My favorite part is where you use less milk than required (as on the box)– about 1/2 in fact, maybe a little more. The consistency will be much thicker and more gelatinous ( I hate that word ‘gelatinous’ it reminds me of when chicken fat solidifies…).

Having quick company, or just lazy? Layer any of these flavors with some ground up graham crackers, or vanilla wafers and some fruit and you have yourself an awesome low-fat dessert for even the pickiest bunch.
I made the White chocolate flavor with the recipe below and added it to a graham-cracker pie crust I acquired from the dollar store with some sliced strawberries sprinkled about. My husband ate the whole thing! And it only cost about $2.00 to boot!

Wanna add just a few more calories? Mix  a little real cream cheese with the cream cheese pudding (using the 1/2 milk recipe), add to a graham cracker crust and you have probably just cut the calories from 1400 cal cheese cake  to 200 or less cal cheesecake!

Tangent-to-tangent and back to the beginning; here is the recipe for the Pistachio (or any other flavor) Pudding/Mousse:


  • Small mixing bowl (or large soup bowl)
  • Hand/stand mixer or whisk (depending how much you feel like cleaning)– a fork will work too.
Ingredients: Serves about 6 depending how you serve it (ie. with fruit/cookie crumbs or not.
  • Your choice of pudding flavor (I recommend the Pistachio).
  • 3/4-1 cup of Milk– Obviously Fat-free has less fat than the rest. But as per the box: “Pudding will not set with soy milk.” I don’t know about coconut or almond.
  • 3/4-1 cup Cool whip (again: obviously low-fat has less fat)
To do:
  1. Put the cold milk into the bowl you want to use,
  2. Sprinkle the contents of the pouch over the milk while mixing. If you’re using a fork to try and whisk this, only add small, evenly spread sprinkles at a time. It thickens very quickly, so, unless you have the wrist of a porn star, just dumping and stirring will create more clumps. **I apologize if you are a pudding eater and make pudding regularily: you will already know all this. I am still just an ignorant  ‘grasshoppa” when it comes to this.
  3. Once you’re done stirring, but it’s not completely set, scoop a huge dollop of Cool-Whip into the bowl and mix (keep in mind: too much Cool-Whip will take away from the flavor.
  4. Stick it in the fridge to let it set, or put into the serving dishes with accouterments or pie crust then let set.
When you’re ready to eat (at least 5 minutes later), either eat out of the pre-prepared dishes, or scoop out of the mass-produced bowl– or just eat straight out of the bowl.
But don’t forget to sprinkle with love and enjoy!~

Focaccia about being unhealthy! January 18, 2011


Focaccia Bread

Focaccia bread is like my junior high school equivalent– in bread form: it’s the bread that’s underestimated and barely ever thought of. It’s usually overlooked, like: “oh, that’s just Focaccia, don’t worry about it. Come hang out with multi-grain loaf.” Fortunately it can be one of the best breads, especially if sliced like sticks and dipped in soups like [my] broccoli, Potato and cheese soup (no comparison to me in the serving process).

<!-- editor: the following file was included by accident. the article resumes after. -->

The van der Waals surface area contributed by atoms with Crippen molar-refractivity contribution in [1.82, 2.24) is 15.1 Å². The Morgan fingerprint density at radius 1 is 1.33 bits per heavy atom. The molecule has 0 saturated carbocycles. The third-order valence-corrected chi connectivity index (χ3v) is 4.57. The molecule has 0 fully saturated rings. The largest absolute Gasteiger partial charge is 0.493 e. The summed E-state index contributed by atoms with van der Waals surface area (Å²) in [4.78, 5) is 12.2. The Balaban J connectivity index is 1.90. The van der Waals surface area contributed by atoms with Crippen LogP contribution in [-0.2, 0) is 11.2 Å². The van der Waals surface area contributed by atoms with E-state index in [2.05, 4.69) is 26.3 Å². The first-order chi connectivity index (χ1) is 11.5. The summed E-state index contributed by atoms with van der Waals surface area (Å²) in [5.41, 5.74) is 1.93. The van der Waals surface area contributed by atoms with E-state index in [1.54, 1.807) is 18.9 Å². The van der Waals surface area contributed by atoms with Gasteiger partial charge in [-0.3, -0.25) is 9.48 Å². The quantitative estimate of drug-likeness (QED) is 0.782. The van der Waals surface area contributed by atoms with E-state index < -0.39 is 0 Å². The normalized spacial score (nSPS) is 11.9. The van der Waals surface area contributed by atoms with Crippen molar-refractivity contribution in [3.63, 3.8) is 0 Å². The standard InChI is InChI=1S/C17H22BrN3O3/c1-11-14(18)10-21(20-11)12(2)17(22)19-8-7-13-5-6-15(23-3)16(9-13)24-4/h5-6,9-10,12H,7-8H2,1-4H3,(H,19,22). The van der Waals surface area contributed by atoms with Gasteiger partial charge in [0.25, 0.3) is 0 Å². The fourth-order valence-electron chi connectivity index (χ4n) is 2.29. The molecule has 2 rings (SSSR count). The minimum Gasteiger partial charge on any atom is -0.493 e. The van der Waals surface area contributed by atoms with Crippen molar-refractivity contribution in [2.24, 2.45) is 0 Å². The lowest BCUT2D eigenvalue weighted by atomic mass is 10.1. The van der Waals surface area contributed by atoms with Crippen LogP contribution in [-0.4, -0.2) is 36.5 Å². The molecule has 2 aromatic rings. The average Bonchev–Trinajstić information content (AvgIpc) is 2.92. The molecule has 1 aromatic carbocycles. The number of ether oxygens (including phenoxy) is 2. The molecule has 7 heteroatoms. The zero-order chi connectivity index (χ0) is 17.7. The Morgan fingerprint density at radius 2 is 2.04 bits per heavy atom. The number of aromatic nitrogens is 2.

With this recipe that I used, I substituted the normal, All-Purpose flour for Whole wheat flour to make me have a lighter conscience when eating it. But, you can use normal flour for all or a portion of the recipe–or vice versa. Unfortunately I love brushing the top with butter and salt to make it extra flavorful and crispy.

The recipe I found was an Italian Focaccia, and just smelling it makes you want to turn it to a pizza or at least dip it in some tomato sauce (ideas, ideas here people …).  I added extra butter and rosemary to the top as well.

The only thing about this bread–especially being Whole Wheat, is that it’s best eaten within 72 hours, otherwise it gets kinda stale’ish/chewy.


  • 2 cups whole wheat flour
  • 3/4 cups All-Purpose flour*** these flours can be reversed in amount, or can be used 1 for the 2 3/4 cups.
  • 1 Egg
  • aprox 1 teaspoon salt
  • 1 teaspoon honey/sugar
  • 1 tablespoon active dry yeast
  • garlic powder
  • dried or fresh oregano
  • dried or fresh thyme
  • dried or fresh basil
  • ground black pepper
  • 3 tablespoon vegetable oil/olive oil
  • 1 cup water
  • Tbsp butter (for brushing on top)
  • Pinches of Rosemary (for the crust; to stick in random places)

You will need:

  • A baking sheet
  • A mixer/ or a strong arm and a whisk/spatula
  • Measuring cups/ measuring spoons
  • At least 2 Mixin’ bowls


  1. In a mixing bowl big enough for the ‘main ingredients’; such as the flour, yeast and spices , mix the dry ingredients together. use your own discretion when putting in the spices, but really, there shouldn’t be not much more than a Tsp
  2. Add wet ingredients. ie. egg, oil and water. (make the water warm to help activate the yeast quicker.)
  3. After all the ingredients are mixed well, (I hope you didn’t put the flour away) and their elastic’y, dump onto a floured surface and knead away a few times. If the dough is sticking ALOT to your hands, add more flour.
  4. In your second mixing bowl–or cleaned first one–rub it down with some oil and put your dough ball in it; turning it around to coat it in oil. Or, if you’re lazy like me, spray the dough ball in PAM cooking spray.